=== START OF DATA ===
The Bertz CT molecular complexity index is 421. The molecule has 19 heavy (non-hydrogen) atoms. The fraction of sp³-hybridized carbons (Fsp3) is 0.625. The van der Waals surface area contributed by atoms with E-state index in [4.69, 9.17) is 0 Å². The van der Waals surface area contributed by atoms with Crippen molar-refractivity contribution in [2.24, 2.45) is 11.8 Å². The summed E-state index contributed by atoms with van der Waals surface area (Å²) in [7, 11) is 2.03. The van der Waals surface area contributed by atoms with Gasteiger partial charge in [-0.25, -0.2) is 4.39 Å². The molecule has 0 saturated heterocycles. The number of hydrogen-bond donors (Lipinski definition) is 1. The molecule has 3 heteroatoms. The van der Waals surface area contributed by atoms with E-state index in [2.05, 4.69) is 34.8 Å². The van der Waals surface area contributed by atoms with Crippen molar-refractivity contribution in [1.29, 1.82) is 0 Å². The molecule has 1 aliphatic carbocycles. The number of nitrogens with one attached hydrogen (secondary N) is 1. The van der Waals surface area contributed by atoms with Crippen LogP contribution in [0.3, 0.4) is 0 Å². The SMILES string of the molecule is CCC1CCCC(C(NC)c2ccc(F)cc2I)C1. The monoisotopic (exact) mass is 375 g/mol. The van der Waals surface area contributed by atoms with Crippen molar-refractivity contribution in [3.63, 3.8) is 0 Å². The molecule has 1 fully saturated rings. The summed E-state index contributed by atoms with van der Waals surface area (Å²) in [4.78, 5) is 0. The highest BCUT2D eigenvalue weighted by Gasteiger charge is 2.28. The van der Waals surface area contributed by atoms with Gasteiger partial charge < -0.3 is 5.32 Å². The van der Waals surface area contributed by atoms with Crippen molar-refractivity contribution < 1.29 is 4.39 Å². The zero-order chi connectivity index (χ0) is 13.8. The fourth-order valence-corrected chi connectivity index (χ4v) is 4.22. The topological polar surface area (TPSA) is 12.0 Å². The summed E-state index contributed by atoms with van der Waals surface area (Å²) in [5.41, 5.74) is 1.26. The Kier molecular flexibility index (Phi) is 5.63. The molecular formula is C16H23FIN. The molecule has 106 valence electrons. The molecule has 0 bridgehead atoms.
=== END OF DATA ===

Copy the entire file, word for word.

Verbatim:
The Bertz CT molecular complexity index is 421. The molecule has 19 heavy (non-hydrogen) atoms. The fraction of sp³-hybridized carbons (Fsp3) is 0.625. The van der Waals surface area contributed by atoms with E-state index in [4.69, 9.17) is 0 Å². The van der Waals surface area contributed by atoms with Crippen molar-refractivity contribution in [2.24, 2.45) is 11.8 Å². The summed E-state index contributed by atoms with van der Waals surface area (Å²) in [7, 11) is 2.03. The van der Waals surface area contributed by atoms with Gasteiger partial charge in [-0.25, -0.2) is 4.39 Å². The molecule has 0 saturated heterocycles. The number of hydrogen-bond donors (Lipinski definition) is 1. The molecule has 3 heteroatoms. The van der Waals surface area contributed by atoms with E-state index in [2.05, 4.69) is 34.8 Å². The van der Waals surface area contributed by atoms with Crippen molar-refractivity contribution in [1.29, 1.82) is 0 Å². The molecule has 1 aliphatic carbocycles. The number of nitrogens with one attached hydrogen (secondary N) is 1. The van der Waals surface area contributed by atoms with Crippen LogP contribution in [0.3, 0.4) is 0 Å². The SMILES string of the molecule is CCC1CCCC(C(NC)c2ccc(F)cc2I)C1. The monoisotopic (exact) mass is 375 g/mol. The van der Waals surface area contributed by atoms with Crippen molar-refractivity contribution in [3.63, 3.8) is 0 Å². The molecule has 1 fully saturated rings. The summed E-state index contributed by atoms with van der Waals surface area (Å²) in [4.78, 5) is 0. The highest BCUT2D eigenvalue weighted by Gasteiger charge is 2.28. The van der Waals surface area contributed by atoms with Gasteiger partial charge < -0.3 is 5.32 Å². The van der Waals surface area contributed by atoms with Crippen molar-refractivity contribution < 1.29 is 4.39 Å². The zero-order chi connectivity index (χ0) is 13.8. The fourth-order valence-corrected chi connectivity index (χ4v) is 4.22. The topological polar surface area (TPSA) is 12.0 Å². The summed E-state index contributed by atoms with van der Waals surface area (Å²) in [5.41, 5.74) is 1.26. The Kier molecular flexibility index (Phi) is 5.63. The molecular formula is C16H23FIN. The molecule has 106 valence electrons. The molecule has 0 bridgehead atoms.